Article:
Thursday, January 18, 2007

Composing a Storm

Hurricane Kyrill is at work over Germany at the moment. It's been mild in Frankfurt, but much damage has been done, and lives taken, on the coast and in the central mountains.

Storms are acoustically rich and musicians have sometimes sought to emulate, if not imitate, that richness. As a kid, I liked playing J. S. Bach's unusually programmatic Capriccio on the Departure of the Beloved Brother (BWV 992), with its evocations of weather good and bad. Two more recent composers, John Cage and György Ligeti, abandoned major projects involving storms.

Cage wanted to set the "Ten Thunderclaps" from Finnegans Wake, intending to use electronics to transform vocalizations of those ten hundred-letter words, intending an experience that would be "more like going to a thunderstorm than to a concert." While some of the ideas for the piece were apparently taken up in his Lecture on the Weather, to texts from Thoreau, the Ten Thunderclaps piece was never made -- whether for lack of the right technology, or lack of a commission (Cage, a very practical man, never composed without a clear commission or prospective performance), I don't know.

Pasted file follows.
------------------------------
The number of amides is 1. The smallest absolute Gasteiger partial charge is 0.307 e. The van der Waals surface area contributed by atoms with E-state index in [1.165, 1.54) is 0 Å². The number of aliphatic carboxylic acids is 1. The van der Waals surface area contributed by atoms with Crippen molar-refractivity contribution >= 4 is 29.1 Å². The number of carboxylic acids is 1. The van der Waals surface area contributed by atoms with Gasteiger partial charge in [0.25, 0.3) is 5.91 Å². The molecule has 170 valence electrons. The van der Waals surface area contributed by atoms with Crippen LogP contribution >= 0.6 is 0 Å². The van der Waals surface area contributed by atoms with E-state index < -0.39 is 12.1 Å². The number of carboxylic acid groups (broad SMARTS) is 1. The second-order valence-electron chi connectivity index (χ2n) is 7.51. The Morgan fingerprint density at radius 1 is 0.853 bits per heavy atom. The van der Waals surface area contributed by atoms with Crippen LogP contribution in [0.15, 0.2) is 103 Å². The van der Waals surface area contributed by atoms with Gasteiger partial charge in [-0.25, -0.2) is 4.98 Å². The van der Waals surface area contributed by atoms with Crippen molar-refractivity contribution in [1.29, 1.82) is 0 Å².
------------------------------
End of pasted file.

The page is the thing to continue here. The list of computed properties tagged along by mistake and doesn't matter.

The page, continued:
Ligeti wanted to compose his storm as the opening for an operatic setting of The Tempest, and preparation for the piece involved some study of the complex dynamics of heavy weather. Indications were that he was investigating the application of some serious computing to realize his storm. But Ligeti abandoned The Tempest for an Alice in Wonderland-based project, which was not ever really abandoned, but was never finished.

So, if you happen to encounter a composer who insists on talking about the weather, please don't assume that she or he is just talking about the weather, that is to say, about nothing at all. Talking up a storm may be pre-compositional cogitation: we take the weather seriously.

1 comment:

Samuel Vriezen said...

As the composer of "The Weather Riots", I whole-heartedly agree.